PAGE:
Did federal prosecutors manipulate Los Angeles Times reporting to help win a case? Even if editors don’t care, readers might [Ken White, Popehat]. Read the whole thing, but here’s one choice quote:
The problem illuminated here isn’t just one of possible government misconduct. It’s the too-cozy too-credulous relationship between law enforcement and the press, and the very questionable decisions the press makes about what is a story. I’ve been writing about this for some time. The press thinks that a picture of a guy being perp-walked is a story, but the willingness of the cops to stage that picture to humiliate the defendant is not a story. The press thinks that juicy evidence against a defendant is a story but law enforcement’s motive in leaking that evidence isn’t. When the people sworn to uphold the law, who are prosecuting someone for violating the law, break the law to damage a defendant, the press thinks that the leaked information is the story, not the lawbreaking by law enforcers. The press does not, as far as I can tell, assess when it is being used as a tool by law enforcement. How could it, if it wants to preserve its source of tasty leaks?
“…Judge Responds With Heavily-Redacted Refusal” [Tim Cushing, TechDirt]
“As a university employee, my personal experience with Title IX has been discouraging, frustrating, alienating. I have been recruited to join complaints against male colleagues, most recently against someone with whom I was friends outside of our workplace. I have, when I refused to be a complainant, been interviewed as a witness. I have, when interviewed as a witness, been grilled over a multitude of conversations and social interactions that took place away from campus, in the company of adults, that I never expected that I would one day have to explain in a formal setting. …
“Title IX doesn’t make me feel safer. It makes me feel paranoid. I can hardly imagine how much more paranoid it makes my male colleagues.” [Tamara Tabo, Above the Law]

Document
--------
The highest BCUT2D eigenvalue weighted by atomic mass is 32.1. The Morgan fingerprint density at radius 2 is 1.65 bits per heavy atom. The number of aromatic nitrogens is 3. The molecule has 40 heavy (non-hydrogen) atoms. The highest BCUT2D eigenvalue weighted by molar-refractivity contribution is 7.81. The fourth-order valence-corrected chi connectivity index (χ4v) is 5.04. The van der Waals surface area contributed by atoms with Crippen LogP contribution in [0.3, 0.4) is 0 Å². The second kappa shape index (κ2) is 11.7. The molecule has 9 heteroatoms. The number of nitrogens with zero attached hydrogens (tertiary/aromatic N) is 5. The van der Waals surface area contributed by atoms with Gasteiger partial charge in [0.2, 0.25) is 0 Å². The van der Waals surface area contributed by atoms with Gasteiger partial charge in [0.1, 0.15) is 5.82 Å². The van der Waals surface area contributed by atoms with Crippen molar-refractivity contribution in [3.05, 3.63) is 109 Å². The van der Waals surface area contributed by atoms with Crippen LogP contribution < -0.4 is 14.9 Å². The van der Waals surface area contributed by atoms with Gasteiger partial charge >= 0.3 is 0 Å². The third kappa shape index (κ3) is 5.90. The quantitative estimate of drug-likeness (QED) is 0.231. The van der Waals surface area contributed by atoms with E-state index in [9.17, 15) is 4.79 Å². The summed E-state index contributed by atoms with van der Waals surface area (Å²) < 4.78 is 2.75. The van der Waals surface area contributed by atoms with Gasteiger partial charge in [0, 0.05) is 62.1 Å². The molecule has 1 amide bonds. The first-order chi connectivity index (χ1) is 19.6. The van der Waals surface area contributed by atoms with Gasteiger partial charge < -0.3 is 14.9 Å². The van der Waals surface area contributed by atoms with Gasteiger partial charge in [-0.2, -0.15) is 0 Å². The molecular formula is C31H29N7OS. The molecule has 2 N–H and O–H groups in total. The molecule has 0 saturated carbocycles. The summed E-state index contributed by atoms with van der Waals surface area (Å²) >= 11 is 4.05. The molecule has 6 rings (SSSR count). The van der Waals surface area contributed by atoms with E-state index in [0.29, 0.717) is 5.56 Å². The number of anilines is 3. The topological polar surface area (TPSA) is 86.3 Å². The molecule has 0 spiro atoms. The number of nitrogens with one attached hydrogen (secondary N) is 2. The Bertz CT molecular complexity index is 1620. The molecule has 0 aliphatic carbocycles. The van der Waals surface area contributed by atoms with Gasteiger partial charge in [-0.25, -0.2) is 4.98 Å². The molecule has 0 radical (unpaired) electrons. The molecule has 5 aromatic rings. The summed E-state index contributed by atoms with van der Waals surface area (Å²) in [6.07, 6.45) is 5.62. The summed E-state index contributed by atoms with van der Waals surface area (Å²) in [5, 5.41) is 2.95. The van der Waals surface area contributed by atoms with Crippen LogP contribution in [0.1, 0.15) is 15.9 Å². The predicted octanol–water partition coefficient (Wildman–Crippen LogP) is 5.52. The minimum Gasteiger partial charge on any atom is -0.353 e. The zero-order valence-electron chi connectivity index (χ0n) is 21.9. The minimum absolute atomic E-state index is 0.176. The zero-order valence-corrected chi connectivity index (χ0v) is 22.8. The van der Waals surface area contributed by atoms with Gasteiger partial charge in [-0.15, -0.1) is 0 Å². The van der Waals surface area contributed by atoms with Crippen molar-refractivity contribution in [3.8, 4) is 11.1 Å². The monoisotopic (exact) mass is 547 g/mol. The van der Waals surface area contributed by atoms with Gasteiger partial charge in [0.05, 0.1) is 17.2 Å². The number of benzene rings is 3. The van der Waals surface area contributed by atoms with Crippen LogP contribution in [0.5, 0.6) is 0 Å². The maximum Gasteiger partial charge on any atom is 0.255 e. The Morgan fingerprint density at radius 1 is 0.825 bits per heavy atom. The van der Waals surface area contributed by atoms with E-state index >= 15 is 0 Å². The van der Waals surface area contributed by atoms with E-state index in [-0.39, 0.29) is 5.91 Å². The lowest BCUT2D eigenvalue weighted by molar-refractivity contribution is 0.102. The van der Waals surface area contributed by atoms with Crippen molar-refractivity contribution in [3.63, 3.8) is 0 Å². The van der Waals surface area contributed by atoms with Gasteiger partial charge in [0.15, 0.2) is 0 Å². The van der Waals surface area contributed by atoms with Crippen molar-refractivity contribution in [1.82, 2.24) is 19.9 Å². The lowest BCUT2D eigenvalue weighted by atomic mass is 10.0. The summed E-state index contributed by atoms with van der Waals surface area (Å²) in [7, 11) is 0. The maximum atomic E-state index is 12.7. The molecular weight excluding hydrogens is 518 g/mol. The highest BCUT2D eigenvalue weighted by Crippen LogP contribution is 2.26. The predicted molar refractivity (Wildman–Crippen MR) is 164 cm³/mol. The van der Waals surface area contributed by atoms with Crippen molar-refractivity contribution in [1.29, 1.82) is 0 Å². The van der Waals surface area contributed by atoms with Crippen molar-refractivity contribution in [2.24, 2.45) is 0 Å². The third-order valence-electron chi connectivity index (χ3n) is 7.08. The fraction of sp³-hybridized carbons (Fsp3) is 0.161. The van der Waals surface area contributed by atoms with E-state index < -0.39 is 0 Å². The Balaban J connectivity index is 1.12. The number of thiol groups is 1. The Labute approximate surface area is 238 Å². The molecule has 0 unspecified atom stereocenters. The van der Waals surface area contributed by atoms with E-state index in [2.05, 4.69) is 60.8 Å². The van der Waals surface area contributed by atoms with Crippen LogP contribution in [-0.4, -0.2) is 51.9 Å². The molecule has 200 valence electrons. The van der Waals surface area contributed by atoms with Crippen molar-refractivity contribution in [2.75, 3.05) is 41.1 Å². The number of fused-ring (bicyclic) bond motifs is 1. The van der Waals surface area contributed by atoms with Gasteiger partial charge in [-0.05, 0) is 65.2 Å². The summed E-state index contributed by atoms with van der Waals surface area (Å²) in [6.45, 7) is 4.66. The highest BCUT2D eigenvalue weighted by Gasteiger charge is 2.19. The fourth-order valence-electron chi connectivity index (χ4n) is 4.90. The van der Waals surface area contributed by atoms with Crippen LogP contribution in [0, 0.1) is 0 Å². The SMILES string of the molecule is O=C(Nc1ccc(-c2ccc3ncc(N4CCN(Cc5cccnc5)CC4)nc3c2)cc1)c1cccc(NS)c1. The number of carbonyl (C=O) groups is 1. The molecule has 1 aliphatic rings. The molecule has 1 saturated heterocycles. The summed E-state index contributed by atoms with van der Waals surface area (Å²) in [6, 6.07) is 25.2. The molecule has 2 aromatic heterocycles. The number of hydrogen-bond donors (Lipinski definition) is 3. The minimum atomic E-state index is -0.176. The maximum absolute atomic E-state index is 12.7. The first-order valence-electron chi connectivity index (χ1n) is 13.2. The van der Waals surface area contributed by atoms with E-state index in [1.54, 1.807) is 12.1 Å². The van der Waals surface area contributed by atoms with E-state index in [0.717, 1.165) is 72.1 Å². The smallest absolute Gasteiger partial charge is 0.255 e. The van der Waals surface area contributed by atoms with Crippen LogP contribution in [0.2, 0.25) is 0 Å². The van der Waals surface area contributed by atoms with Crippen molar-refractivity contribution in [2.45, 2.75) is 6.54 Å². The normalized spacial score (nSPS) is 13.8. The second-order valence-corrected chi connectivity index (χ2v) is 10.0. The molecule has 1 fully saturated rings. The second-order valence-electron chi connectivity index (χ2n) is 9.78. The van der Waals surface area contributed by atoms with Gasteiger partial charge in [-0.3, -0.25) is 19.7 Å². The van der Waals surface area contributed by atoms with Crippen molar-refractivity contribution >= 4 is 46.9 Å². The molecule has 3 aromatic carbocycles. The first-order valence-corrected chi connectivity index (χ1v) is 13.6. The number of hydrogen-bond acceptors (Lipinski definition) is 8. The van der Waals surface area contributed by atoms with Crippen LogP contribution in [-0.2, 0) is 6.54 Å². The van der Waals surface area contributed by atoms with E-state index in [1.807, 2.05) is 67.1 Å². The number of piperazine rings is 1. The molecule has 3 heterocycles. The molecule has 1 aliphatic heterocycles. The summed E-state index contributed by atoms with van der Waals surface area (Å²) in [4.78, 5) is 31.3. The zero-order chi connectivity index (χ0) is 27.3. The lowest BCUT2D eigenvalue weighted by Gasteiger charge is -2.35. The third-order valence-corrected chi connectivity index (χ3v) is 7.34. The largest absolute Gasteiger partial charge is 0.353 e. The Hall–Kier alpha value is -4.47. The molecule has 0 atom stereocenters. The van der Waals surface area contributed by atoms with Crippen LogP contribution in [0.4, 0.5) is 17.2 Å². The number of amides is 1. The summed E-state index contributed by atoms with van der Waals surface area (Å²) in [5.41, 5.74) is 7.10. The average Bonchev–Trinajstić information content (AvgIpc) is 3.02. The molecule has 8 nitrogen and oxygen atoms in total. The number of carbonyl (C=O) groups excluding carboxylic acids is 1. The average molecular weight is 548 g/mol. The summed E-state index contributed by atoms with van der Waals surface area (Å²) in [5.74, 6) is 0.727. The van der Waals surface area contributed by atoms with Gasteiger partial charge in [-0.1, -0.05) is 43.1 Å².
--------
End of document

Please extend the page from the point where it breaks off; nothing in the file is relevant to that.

A deputy clerk of court in North Carolina allegedly suffered from social anxiety disorder, characterized (per the DSM) as “marked and persistent fear of … social or performance situations in which [a] person is exposed to unfamiliar people or to possible scrutiny by others.” While these fears led her to request to be insulated from customer service responsibilities, they did not inhibit her from secretly tape recording interviews with four supervisors involved with her firing. Reversing a lower court, the Fourth Circuit allowed her ADA accommodation claims to go forward in what Robert Fitzpatrick calls a “remarkable, and potentially far-reaching decision.” Excerpts from Fitzpatrick’s account:
Similarly, in a footnote, the Court indicated that if the plaintiff, took longer than necessary to complete her microfilming work and procrastinated in returning to the front desk, as the defense had alleged, “this may constitute avoidant behavior consistent with a diagnosis of social anxiety disorder.”
The court also reasoned that because the employer, on top of the various reasons it cited in firing her, later cited additional grounds for firing when the case reached a judge, this suspicious “piling on” could be read as evidence of pretext.